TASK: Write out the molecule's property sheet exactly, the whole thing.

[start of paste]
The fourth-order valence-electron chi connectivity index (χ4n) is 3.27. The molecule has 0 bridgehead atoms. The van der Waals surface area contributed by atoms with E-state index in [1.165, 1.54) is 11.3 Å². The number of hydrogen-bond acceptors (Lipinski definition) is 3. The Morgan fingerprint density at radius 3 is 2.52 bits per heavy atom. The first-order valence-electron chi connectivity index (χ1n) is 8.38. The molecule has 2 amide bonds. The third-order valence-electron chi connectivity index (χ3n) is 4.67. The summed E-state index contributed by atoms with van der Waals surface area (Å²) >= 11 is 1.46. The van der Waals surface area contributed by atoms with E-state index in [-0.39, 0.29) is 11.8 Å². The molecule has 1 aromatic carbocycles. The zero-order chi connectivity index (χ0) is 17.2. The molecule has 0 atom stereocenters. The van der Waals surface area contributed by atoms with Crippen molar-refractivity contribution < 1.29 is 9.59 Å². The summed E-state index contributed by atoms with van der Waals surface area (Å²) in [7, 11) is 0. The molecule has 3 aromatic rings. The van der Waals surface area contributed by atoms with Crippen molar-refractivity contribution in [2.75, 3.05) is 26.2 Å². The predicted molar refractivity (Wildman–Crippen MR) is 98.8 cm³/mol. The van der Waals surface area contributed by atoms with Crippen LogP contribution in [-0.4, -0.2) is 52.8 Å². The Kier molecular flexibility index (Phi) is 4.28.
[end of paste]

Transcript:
The fourth-order valence-electron chi connectivity index (χ4n) is 3.27. The molecule has 0 bridgehead atoms. The van der Waals surface area contributed by atoms with E-state index in [1.165, 1.54) is 11.3 Å². The number of hydrogen-bond acceptors (Lipinski definition) is 3. The Morgan fingerprint density at radius 3 is 2.52 bits per heavy atom. The first-order valence-electron chi connectivity index (χ1n) is 8.38. The molecule has 2 amide bonds. The third-order valence-electron chi connectivity index (χ3n) is 4.67. The summed E-state index contributed by atoms with van der Waals surface area (Å²) >= 11 is 1.46. The van der Waals surface area contributed by atoms with E-state index in [-0.39, 0.29) is 11.8 Å². The molecule has 1 aromatic carbocycles. The zero-order chi connectivity index (χ0) is 17.2. The molecule has 0 atom stereocenters. The van der Waals surface area contributed by atoms with Crippen molar-refractivity contribution < 1.29 is 9.59 Å². The summed E-state index contributed by atoms with van der Waals surface area (Å²) in [7, 11) is 0. The molecule has 3 aromatic rings. The van der Waals surface area contributed by atoms with Crippen molar-refractivity contribution in [2.75, 3.05) is 26.2 Å². The predicted molar refractivity (Wildman–Crippen MR) is 98.8 cm³/mol. The van der Waals surface area contributed by atoms with Crippen LogP contribution in [-0.4, -0.2) is 52.8 Å². The Kier molecular flexibility index (Phi) is 4.28.